Malawi

Where We Work – Malawi

In Malawi since 1983, Save the Children works directly or through partners in over a dozen districts. We seek to ensure that children in need are protected, healthy and nourished, educated and live in economically secure households, while helping communities mitigate the impact of HIV and AIDS.

Poor children and caregivers in Malawi have limited access to services that can improve children’s health and nutrition. One child in eight dies before reaching age 5. Seven out of 10 child deaths in Malawi are due to preventable causes such as malaria, diarrhea, pneumonia, anemia, malnutrition and neonatal causes. Malaria and pneumonia alone account for nearly half of those deaths. Additionally, Malawi is thought to have nearly 500,000 children who have lost one or both parents to HIV/AIDS, and approximately 25,000 new pediatric HIV/AIDS infections are registered every year. Extended family members have been overwhelmed with new demands for support to these orphaned and vulnerable children, both economically and psychosocially.

Just over 80% of all children between ages 6 and 13 are enrolled in elementary school. Young people’s literacy has increased to 76% and women’s literacy is making gains. However, the quality of education remains poor. There is an acute shortage of teachers and physical infrastructure, and many children either do not graduate elementary school or repeat many classes. Causes of drop-out include the inability to purchase materials to attend school, the need for labor at home, and, particularly for girls, early pregnancy and marriage as well as fears about safety and security while at school.

Our Results in Malawi

  • We kept 10,647 children safe from harm.
  • More than 113,558 children got the opportunity to learn.
  • In times of crisis, 204,034 children received emergency relief.
  • More than 1,011,722 children had a healthy start in life.
  • We reached 23,612 people to help fight the spread of AIDS, care for the sick and protect orphans left behind by the terrible disease.
  • To help parents feed their children, 25,664 received support to start businesses, improve farming practices and invest in their children’s futures.
  • To fight malnutrition, nearly 560,889 received nutritious food and vital supplements.

Save the Children promotes the use of low-cost and effective, proven interventions at the health facility, community and household level. We seek to increase the number of skilled health service providers (the supply side) as well as improve knowledge, attitudes and practices at the community and household level (the demand side). We have been working with the Ministry of Health and others to demonstrate a community-based maternal and newborn care package in six districts. Community-based health surveillance assistants provide counseling and encourage women to seek prenatal, delivery and postnatal services from skilled providers at the facility level. We also train and support health education volunteers, who provide neighbors with maternal, newborn and child health messages and counseling.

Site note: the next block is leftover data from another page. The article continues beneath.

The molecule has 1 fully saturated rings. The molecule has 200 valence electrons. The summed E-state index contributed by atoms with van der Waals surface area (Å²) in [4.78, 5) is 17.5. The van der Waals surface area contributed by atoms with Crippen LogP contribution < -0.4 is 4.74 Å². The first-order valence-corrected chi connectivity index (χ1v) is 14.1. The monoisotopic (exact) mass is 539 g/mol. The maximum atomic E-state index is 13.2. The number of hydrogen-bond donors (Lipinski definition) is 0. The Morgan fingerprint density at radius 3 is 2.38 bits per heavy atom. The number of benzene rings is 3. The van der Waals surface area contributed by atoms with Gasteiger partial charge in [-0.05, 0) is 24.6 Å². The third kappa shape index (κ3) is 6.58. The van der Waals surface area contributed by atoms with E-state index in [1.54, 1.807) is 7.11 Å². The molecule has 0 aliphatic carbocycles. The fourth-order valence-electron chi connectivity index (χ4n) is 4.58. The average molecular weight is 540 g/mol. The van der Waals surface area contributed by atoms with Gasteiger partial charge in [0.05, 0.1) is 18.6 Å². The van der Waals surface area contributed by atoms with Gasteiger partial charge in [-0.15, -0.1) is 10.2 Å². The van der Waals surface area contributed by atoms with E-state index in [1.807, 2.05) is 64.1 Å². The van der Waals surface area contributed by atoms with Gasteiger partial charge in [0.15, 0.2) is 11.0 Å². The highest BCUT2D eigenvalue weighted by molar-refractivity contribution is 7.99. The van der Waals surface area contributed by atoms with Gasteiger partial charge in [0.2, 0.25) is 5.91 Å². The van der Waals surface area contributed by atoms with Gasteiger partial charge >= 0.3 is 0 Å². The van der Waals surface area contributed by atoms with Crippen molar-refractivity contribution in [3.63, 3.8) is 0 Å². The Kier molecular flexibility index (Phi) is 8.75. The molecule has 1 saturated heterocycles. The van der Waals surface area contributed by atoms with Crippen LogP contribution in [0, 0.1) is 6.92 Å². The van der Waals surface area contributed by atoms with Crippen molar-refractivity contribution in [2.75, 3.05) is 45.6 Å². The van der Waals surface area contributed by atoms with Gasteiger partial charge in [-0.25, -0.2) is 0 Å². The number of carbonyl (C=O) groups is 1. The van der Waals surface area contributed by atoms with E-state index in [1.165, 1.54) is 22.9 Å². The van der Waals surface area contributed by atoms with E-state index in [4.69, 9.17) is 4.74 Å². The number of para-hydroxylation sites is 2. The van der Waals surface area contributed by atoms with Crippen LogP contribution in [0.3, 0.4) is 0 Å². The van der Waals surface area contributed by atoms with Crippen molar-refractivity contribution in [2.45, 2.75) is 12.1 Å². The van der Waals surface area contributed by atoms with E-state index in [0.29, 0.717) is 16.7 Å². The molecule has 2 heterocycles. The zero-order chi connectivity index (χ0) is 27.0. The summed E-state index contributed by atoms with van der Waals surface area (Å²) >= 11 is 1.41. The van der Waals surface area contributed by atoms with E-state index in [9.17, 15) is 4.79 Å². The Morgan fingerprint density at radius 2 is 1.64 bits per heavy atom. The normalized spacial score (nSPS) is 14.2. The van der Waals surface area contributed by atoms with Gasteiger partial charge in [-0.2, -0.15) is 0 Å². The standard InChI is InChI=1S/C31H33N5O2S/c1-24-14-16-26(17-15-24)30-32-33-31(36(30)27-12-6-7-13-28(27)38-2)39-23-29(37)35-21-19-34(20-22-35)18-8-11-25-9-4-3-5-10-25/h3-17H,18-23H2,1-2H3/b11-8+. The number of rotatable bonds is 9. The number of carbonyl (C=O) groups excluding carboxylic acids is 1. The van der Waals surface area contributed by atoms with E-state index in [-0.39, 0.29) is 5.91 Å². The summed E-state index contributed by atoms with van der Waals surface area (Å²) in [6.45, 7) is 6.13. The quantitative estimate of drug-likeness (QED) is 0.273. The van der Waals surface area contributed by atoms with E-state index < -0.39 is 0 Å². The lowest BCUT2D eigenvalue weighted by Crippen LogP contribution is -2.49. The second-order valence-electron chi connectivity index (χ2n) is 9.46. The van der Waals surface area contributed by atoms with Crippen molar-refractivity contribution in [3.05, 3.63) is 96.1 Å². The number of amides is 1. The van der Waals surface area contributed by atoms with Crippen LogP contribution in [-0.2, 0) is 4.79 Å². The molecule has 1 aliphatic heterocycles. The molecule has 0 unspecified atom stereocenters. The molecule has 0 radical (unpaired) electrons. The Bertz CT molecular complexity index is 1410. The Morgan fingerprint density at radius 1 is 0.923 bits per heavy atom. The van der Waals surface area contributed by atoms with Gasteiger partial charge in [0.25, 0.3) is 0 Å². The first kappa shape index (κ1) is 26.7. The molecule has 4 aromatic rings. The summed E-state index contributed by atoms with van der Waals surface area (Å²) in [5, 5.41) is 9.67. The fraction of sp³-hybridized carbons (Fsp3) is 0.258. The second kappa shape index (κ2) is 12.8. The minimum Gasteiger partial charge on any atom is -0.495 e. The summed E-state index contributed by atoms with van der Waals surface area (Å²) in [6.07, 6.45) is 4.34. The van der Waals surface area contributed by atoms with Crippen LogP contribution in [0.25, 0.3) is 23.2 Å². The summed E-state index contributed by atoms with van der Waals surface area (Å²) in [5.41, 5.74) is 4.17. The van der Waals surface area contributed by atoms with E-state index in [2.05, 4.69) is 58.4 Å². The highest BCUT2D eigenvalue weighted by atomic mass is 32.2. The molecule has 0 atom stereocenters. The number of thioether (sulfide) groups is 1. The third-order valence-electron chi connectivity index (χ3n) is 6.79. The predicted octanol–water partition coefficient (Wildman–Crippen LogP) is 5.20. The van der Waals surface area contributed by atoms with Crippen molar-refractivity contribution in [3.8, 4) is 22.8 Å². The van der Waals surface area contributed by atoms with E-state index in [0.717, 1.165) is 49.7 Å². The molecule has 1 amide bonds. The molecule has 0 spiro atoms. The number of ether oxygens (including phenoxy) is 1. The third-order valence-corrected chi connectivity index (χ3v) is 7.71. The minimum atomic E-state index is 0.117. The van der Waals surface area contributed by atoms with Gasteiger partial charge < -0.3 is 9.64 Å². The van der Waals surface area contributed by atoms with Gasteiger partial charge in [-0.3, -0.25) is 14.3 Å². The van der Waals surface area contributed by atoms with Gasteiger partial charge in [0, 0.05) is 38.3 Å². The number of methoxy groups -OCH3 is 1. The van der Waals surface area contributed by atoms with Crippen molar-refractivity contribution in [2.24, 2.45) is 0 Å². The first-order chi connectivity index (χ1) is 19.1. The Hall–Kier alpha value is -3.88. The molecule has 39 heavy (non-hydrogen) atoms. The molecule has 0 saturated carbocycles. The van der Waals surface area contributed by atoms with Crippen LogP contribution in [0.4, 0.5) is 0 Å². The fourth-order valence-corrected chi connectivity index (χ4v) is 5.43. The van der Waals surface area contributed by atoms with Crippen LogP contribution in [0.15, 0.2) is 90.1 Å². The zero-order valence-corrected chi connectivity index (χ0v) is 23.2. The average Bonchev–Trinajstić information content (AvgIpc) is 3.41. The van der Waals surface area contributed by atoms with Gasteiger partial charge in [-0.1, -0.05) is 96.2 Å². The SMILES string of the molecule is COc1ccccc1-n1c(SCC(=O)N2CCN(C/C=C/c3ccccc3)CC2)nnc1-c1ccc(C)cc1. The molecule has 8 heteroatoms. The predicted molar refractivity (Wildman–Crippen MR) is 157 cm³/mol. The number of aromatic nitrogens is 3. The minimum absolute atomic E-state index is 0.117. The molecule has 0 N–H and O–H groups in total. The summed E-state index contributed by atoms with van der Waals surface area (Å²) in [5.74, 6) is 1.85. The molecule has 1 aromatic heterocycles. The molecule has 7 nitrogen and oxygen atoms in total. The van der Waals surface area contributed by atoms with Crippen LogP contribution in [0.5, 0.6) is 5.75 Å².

Save the Children is also working to make education more accessible and equal. We increase children’s access to basic education, help children stay in school and enhance the quality of education. Save the Children supports the construction and renovation of schools to reduce overcrowded classrooms and increase children’s access. We also improve the quality of education by enhancing teachers’ professional skills and knowledge through a mentoring program. In addition, we promote children’s literacy — a key foundation for learning — by mobilizing schools and communities. There is special emphasis on reaching girls and other vulnerable groups in the school setting.

To help stop the spread of HIV/AIDS, our programs help children and families affected by the deadly disease obtain community-based care that prolongs and improves their quality of life. We minimize the impact of HIV/AIDS on orphans and other vulnerable children by bringing together communities to address food, livelihoods and other needs of AIDS-affected households and preventing new infections through behavior changes.

Malawi Facts and Statistics

  • Population: 17,377,468
  • Infant Death Rate: 71 in 1,000 live births
  • Life Expectancy: 60 years
  • Underweight Children: 13.8%
  • Human Development Rank: 174 out of 187 countries
  • Maternal Death Risk: 1 in 36 women
  • Girls' Education: 10.8 years
  • Income per capita: 320 (USD)

Unless otherwise noted, facts and statistics have been sourced from Save the Children’s 2014 State of the World’s Mothers report.
You can access detailed data here.
Other sources as follows: Population and Life Expectancy: CIA World Factbook 2014; Human Development Rank: United Nations Development Programme 2014; Underweight Children: World Health Organization Report 2014

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